Twenty-one FBS schools have changed head coaches since the end of the regular season, and over and over again, in talking to various people both in the sport as well as those who cover it, one word seemed to pop up more than any other when some of the new choices were announced: Strange.
More than I can remember in any recent year, a majority of the latest head-coaching hires at BCS-conference schools left more than a few of us scratching our heads. It probably explains why my coaching carousel report card this year bears noticeably lower grades across the board than
It could be that those doing the hiring are more insightful or more visionary than we mere mortals who follow college football. Or it could be that a lot of people are being paid a lot of money to make colossally misguided decisions. Whatever the case, we won't know one way or the other until several years down the road. In the meantime ...
Wilson represents the best of all worlds for the long-dormant Hoosiers. He brings the experience of having spent the past nine years working for a perennial BCS contender. He has Big Ten and Midwest familiarity from his time at Northwestern and Miami (Ohio). And he's an acclaimed offensive coordinator who will maximize Indiana's underrated skill talent.
Given the success of Jim Harbaugh's program and the return of star quarterback Andrew Luck, it makes perfect sense for the Cardinal to promote from within. Plus, Shaw is a Cardinal alum who's far less likely to jump to a higher-profile job like Harbaugh. It's a bit risky only in that Shaw is only 38 and the school probably could have landed someone with more experience, but he seems well prepared.
While Jim Harbaugh would have been an A+, Hoke is very much what Michigan needs in the wake of the polarizing Rich Rodriguez era: An old-school Midwesterner with ties to the program (he served on Lloyd Carr's staff for eight years) who happens to have impressive credentials. Anyone that can win 12 games at Ball State and make San Diego State relevant again knows how to build a program.
You would think a school with five national titles could land a bigger name, but nevertheless, Golden has the makings of a potential star. What he accomplished at Temple was nothing short of miraculous. The program was an abomination, both on the field and off, upon his arrival; four years later, the Owls were in a bowl game. Look for him to tap into his East Coast recruiting well.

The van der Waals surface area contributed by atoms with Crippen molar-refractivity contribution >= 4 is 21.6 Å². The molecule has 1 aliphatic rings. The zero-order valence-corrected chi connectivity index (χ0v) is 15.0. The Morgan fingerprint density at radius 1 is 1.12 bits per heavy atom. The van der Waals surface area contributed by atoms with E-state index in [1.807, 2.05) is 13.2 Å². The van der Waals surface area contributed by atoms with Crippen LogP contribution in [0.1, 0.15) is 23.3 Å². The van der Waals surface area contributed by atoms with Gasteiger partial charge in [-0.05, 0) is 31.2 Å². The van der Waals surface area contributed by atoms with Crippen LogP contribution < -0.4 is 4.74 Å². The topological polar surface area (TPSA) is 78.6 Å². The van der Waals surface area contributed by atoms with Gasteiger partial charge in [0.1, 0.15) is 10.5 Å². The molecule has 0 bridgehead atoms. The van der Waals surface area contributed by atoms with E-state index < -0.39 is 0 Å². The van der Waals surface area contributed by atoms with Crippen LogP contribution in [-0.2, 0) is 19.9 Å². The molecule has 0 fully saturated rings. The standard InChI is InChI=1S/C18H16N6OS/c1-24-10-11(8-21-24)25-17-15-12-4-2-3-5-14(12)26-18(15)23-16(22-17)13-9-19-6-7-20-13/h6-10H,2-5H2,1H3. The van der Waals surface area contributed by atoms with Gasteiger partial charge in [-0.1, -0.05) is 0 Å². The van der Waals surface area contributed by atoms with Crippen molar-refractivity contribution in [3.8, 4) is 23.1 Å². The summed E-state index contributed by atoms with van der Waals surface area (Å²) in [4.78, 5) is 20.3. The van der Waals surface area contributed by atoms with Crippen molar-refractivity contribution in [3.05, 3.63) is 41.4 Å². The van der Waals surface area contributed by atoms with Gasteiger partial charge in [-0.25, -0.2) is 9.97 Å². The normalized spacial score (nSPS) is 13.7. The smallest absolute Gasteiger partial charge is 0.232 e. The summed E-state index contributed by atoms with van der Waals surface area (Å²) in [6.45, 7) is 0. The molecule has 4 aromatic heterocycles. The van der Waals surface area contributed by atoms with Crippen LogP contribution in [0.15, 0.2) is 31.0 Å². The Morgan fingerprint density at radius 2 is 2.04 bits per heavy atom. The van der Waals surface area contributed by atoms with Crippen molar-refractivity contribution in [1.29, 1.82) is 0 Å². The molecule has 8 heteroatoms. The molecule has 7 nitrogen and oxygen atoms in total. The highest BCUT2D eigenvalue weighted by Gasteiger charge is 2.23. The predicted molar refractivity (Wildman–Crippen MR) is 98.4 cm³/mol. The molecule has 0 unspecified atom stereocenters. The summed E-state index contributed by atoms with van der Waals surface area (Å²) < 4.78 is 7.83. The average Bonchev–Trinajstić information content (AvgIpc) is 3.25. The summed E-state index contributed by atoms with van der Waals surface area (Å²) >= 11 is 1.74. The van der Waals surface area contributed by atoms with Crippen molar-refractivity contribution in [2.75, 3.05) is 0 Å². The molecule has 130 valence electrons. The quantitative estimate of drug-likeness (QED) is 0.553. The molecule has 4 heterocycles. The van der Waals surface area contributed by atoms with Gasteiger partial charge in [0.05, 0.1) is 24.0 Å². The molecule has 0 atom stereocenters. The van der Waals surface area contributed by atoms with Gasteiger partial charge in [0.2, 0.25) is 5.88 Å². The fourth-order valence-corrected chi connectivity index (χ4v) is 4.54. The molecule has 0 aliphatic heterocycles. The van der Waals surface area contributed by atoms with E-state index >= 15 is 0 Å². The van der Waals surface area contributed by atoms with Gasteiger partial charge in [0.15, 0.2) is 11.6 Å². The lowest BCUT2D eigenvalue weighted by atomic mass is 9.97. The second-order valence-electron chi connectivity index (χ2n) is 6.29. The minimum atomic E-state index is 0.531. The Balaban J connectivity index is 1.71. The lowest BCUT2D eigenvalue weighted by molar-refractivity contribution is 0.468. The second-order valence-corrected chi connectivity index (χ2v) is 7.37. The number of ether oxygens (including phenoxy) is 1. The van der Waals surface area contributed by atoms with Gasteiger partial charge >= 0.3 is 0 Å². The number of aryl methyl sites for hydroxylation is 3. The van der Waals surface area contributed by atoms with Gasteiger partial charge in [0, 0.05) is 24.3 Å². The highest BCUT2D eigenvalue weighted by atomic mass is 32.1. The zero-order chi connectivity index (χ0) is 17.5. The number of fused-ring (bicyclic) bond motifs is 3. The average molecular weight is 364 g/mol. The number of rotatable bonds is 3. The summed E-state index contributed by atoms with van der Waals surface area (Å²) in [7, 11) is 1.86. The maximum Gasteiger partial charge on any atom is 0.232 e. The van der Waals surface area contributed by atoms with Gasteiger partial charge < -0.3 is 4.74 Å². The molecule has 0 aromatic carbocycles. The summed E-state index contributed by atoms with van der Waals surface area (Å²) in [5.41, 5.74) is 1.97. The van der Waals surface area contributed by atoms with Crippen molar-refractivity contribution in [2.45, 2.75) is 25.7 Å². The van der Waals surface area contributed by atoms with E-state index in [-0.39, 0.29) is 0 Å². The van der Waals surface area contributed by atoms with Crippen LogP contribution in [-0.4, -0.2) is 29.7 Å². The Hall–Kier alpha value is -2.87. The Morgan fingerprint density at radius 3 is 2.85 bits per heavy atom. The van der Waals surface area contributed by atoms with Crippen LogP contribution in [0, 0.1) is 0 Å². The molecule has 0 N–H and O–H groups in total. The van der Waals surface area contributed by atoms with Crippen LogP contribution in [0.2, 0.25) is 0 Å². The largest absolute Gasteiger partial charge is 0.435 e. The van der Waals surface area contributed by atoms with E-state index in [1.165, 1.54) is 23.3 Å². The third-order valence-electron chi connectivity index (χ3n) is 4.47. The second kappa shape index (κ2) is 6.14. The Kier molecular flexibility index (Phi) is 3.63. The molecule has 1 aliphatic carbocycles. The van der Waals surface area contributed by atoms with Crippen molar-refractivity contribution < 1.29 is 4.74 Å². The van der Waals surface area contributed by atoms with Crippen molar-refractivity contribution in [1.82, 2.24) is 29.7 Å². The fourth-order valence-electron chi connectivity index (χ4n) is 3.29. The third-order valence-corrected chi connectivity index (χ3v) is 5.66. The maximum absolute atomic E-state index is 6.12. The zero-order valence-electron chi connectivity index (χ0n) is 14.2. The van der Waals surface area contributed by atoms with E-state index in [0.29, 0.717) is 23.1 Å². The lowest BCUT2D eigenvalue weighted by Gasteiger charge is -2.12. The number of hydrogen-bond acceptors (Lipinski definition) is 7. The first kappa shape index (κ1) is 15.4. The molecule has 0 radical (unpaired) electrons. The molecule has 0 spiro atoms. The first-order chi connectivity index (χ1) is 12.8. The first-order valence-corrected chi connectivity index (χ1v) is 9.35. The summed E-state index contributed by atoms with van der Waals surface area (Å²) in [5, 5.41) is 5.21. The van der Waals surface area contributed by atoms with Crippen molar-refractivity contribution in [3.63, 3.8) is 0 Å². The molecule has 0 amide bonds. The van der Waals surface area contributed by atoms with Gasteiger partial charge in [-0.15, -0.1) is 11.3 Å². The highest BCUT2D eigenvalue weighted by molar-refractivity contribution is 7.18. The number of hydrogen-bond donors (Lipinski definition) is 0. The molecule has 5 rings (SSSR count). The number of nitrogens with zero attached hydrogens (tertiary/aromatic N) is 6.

Jeremy Foley wasted no time following Urban Meyer's resignation going out and landing one of the hottest young names in the biz. Muschamp fits a similar profile to former Florida defensive coordinator Bob Stoops at the time Oklahoma hired him. He knows how to recruit and motivate.
(* -- The B grade got downgraded from a B+ after Muschamp's bizarre hiring of Charlie Weis as offensive coordinator.)
If any program could have desperately used a big-splash hire to energize the fan base, it's Minnesota, and AD Joel Maturi all but promised as much. Thus, the letdown when he announced the unglamorous Kill. That being said, Kill was a perennial I-AA playoff coach and took NIU to three straight bowls. He'll turn the Gophers into a consistent bowl team as well.
Vandy made no effort to hide its pursuit of renowned Auburn offensive coordinator Gus Malzahn, leaving Franklin dangling for several days. Once hired, though, Franklin showed tremendous enthusiasm for what will be a daunting challenge. It's hard to gauge much from his time at Maryland, but the school's previous administration thought highly enough of him to name him Ralph Friedgen's head coach in waiting.
I'm not as down on this hire as some. Pasqualoni had a successful 14-year run at Syracuse, where he went 73-34 in Big East play. He's extremely connected throughout the Northeast, which is essential at a school like UConn. The downside, of course, is that he's 62 and seven years removed from college coaching. His hiring is essentially an admission that the program has a ceiling.
Edsall is a good coach, but he doesn't seem to remotely fit AD Kevin Anderson's stated intent to bring in a guy (cough, cough, Mike Leach) who would help fill the stands. Edsall, fresh off taking the 8-4 Huskies to the Fiesta Bowl, seems no more accomplished than the man he replaced, Ralph Friedgen. However, he's unlikely to bomb. He'll win games. It's less certain he'll contend for conference titles.
Forced to scramble after having to fire original choice Mike Haywood, Pitt didn't have a lot of attractive options. Graham may well have made the biggest possible splash what with his high-powered offenses and three 10-win seasons at Tulsa. But the first two of those came with Gus Malzahn as his coordinator, the latter with Malzahn disciple Chad Morris. Without either, the Hurricane went 5-7 in 2009.
Cash-strapped CU, rejected by the likes of Mike Bellotti, decided to reconnect with its past by bringing in former star and assistant Embree, overlooking the fact he's never been even a college offensive coordinator. Nor has his new offensive coordinator, former Buffs star Eric Bienemy. Another CU great, new defensive line coach Kanavis McGhee, most recently coached at Gannon (Pa.) University. Good luck with that.